Over the past decade, the use of robots to assist in surgical procedures has increased significantly. Robotic surgery has become widespread in a wide range of medical specialties, including general surgery, urology, and gynaecology. The use of robots in spine surgery has only recently been explored. Pedicle screw placement is a common procedure in spine surgery, which can be aided using robotic technology. Misplacement of the pedicle screw can result in serious complications such as neurologic or vascular injury, so there is little room for error in this procedure. Drilling with a robotic system requires an accuracy level at least on par with that of currently used screw placement techniques like free-hand drills, fluoroscopy, and computed tomography (CT).
A growing body of research has documented early results demonstrating the robotic systems' equal accuracy and lower radiation exposure when compared with other methods of screw placement.
According to the World Health Organisation, between 250,000 and 500,000 people worldwide suffer a spinal cord injury each year, often resulting in life-changing loss of sensory and motor function. Up to 90 per cent of these cases are the result of traumatic events. Preliminary Mayo Clinic research indicates that stem cells derived from a patient's own fat can help people with spinal cord injuries improve their motor and sensory function.
Mohamad Bydon, M.D., Mayo clinic
In an interview with neurosurgeon clinician-scientist, Mohamad Bydon, M.D., Mayo clinic we spoke about how robotic spine surgery can improve existing methods and research conducted by Mayo Clinic on how using stem cells is a step toward improving motor, sensory function after spinal cord injury.
Dr. Bydon has an interest in studying clinical bioinformatics and serves as Medical Director of the Mayo Clinic Neurosurgical Biobank and Clinical Registry, which compiles prospective data on clinical outcomes of neurosurgical procedures. He also serves as the director of the Mayo Clinic Neuro-Informatics Laboratory, using big data to define the cost and value of medical and surgical interventions.
The use of robotic systems to aid in surgical procedures has greatly increased over the past decade. Is this prevalence necessary and needed?
The use of robotics in surgical procedures is rising across surgical specialties. The evidence behind the value of robotics in improving patient care and surgical workflow is well-documented, and the indications of robotic-assisted surgery are expanding. Robotics is not a panacea, but there are several surgical procedures in which a benefit has been proven. In these cases, the rise in robotic-assisted surgery is justified, and it should be further enhanced. The research to improve its applications and expand its indications is also necessary to enhance patient care.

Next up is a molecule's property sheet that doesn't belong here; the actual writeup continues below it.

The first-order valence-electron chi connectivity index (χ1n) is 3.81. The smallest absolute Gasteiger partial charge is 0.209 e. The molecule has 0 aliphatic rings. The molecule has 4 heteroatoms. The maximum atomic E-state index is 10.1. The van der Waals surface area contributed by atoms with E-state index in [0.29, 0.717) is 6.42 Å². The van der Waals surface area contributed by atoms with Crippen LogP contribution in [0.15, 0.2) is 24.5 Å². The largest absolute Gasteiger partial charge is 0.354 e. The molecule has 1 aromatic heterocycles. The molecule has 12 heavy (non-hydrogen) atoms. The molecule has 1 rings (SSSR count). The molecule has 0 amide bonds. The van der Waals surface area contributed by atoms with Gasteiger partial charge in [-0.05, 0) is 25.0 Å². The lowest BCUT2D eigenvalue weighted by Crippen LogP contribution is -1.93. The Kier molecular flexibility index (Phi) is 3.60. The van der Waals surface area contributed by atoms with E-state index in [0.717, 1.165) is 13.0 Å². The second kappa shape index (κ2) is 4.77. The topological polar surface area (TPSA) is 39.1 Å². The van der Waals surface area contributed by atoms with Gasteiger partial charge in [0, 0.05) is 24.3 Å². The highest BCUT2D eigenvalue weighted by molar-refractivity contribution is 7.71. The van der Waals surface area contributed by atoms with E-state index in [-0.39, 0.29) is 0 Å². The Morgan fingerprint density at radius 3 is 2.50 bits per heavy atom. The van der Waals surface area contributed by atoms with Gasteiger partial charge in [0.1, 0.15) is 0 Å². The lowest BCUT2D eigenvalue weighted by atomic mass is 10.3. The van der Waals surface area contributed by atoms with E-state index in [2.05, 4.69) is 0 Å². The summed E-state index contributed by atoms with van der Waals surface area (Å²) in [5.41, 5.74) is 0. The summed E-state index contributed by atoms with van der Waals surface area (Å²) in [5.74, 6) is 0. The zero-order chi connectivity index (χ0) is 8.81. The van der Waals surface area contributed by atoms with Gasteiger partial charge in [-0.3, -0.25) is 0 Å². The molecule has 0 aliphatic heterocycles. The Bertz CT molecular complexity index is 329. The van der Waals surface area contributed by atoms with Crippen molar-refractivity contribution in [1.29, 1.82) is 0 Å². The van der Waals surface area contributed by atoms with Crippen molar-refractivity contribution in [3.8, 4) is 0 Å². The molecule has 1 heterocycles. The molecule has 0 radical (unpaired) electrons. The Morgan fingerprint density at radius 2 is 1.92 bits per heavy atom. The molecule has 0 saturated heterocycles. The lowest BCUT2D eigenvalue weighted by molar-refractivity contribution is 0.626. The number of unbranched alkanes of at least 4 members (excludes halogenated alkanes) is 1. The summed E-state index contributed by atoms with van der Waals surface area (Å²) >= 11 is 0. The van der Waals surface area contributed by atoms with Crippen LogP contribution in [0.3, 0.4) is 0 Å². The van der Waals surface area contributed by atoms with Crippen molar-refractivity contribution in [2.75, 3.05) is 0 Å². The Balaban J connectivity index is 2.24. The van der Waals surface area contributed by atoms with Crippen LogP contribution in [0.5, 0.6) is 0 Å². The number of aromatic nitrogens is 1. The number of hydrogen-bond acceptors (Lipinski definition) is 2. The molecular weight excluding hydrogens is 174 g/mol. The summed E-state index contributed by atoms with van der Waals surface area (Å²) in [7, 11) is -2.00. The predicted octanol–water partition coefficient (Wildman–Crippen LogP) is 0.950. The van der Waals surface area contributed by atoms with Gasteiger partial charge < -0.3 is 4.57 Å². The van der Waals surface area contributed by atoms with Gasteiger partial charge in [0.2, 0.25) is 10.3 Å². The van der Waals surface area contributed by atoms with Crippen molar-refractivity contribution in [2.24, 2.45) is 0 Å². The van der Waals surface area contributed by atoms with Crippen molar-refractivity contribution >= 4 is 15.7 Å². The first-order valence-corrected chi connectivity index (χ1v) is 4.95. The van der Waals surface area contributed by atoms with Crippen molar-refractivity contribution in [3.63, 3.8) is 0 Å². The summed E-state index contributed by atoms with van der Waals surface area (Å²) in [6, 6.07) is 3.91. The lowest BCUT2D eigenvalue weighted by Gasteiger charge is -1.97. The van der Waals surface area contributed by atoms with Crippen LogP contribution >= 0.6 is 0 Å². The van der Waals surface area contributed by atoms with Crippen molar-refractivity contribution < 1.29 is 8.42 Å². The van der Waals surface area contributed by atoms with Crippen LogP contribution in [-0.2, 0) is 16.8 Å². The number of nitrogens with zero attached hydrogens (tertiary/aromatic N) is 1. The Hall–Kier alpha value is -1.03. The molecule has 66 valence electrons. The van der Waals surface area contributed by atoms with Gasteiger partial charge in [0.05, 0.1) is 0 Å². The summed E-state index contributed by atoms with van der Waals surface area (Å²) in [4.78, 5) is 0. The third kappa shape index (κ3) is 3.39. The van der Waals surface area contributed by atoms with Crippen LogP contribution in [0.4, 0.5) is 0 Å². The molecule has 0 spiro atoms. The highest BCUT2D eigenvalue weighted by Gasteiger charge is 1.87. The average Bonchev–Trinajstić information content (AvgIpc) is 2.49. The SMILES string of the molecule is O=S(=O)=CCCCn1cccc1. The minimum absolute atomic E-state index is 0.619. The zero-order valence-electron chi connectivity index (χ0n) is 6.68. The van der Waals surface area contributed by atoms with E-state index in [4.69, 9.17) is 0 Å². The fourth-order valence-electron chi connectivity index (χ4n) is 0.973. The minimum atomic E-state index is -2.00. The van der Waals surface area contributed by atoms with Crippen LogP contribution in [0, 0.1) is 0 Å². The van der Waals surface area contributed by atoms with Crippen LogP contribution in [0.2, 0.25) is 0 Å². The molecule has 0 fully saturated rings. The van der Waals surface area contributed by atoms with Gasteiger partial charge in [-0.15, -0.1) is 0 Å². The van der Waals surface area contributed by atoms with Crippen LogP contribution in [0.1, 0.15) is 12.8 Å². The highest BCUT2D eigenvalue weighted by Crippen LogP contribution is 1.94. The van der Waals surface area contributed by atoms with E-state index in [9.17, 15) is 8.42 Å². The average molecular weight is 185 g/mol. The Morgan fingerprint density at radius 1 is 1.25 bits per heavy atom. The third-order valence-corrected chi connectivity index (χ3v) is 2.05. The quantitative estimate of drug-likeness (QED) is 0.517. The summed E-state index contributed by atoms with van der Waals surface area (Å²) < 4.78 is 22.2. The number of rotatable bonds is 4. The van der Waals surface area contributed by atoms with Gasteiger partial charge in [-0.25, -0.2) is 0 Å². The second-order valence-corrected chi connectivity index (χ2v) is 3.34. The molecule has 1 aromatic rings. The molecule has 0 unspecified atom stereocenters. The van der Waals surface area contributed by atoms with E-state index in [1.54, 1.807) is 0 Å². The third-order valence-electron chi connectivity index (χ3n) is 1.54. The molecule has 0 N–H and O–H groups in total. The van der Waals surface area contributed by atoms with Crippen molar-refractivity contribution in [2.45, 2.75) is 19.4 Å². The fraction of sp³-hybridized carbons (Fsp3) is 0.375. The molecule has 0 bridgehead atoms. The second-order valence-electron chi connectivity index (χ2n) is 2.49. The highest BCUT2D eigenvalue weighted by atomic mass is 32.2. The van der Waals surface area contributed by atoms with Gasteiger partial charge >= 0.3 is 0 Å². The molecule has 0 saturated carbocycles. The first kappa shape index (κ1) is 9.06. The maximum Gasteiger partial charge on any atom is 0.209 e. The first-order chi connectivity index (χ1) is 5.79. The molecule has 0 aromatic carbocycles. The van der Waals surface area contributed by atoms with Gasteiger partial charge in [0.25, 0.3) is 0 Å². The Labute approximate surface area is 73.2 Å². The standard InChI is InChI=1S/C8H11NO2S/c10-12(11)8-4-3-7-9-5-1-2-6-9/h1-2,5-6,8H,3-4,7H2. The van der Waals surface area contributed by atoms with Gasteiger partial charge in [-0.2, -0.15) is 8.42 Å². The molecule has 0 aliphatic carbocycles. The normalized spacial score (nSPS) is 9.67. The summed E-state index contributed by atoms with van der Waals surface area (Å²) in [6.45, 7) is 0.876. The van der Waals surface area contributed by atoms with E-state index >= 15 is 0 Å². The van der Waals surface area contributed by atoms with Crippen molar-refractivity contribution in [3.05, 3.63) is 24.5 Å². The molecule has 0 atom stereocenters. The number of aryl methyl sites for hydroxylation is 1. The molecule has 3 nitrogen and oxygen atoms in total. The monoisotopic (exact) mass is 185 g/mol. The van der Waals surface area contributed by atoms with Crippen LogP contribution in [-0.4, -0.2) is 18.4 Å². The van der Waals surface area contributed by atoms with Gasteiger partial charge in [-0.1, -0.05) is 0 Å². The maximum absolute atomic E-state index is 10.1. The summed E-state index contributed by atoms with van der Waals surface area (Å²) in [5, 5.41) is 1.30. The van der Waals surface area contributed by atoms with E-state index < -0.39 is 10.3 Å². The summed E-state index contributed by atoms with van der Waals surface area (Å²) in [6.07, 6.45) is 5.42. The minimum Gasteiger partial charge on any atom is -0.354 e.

What are the benefits of robotic spine surgery for practitioners and patients?
The high accuracy and the minimal invasiveness of robotic spine surgery are its two main contributions to patient care. The accuracy offers multiple, well-controlled manipulations. In the case of spine surgery, that means well-placed screws that serve as anchors to the rod, giving stability to the patient. The less invasive nature allows for small surgical wounds, minimal manipulation of the muscles that support the spine, and, therefore, quick return to mobility for the patient and discharge from the hospital.
Robotic systems must provide a degree of accuracy comparable to that of already-established methods of screw placement, can you elaborate on this statement?
In fact, robotic systems aim to improve the degree of accuracy of the already-established surgical methods. Prior to robotic-assisted surgery, most interventions in surgery relied on a combination of imaging and free-hand manipulations. The robotic systems empower contemporary surgical techniques by combining imaging with the precision and reproducibility that the robotic arms offer. Overall, robotic surgery aims to minimize the unavoidable error margin that free-hand manipulations entail.
How does stem cell treatment support patients in recovery for spinal cord injury? What are the next steps in stem cell treatment after spinal cord injury?
Stem cells are the cornerstone of regenerative medicine, and several applications of stem cells are being investigated across a broad spectrum of patient needs. In spinal cord injury, stem cells therapy is hypothesised to influence the intrathecal environment towards a regeneration-permissive state that facilitates the formation of new blood vessels and nerve structures. Outside spinal cord injury, regenerative medicine has demonstrated promising outcomes in dementia and stroke. Nevertheless, all these hypotheses — including spinal cord injury — are still under investigation, and the role of stem cells in clinical practice remains to be determined.
Can you speak about Mayo Clinic’s Case report: Stem cells a step toward improving motor, sensory function after spinal cord injury, what have the findings highlighted?
This case report presented outcomes of the first patient who was enrolled in our phase 1 clinical trial investigating the role of stem cells in spinal cord injury. The foundations for this clinical trial were laid for years before the publication of these findings via multiple experiments that documented promising results. As in all phase 1 clinical trials, the primary goal of this trial was to demonstrate the safety of the treatment. However, our first patient also responded impressively to the treatment, showing significant improvement in his neurological status. At the moment, a phase 2 clinical trial is being conducted by our team.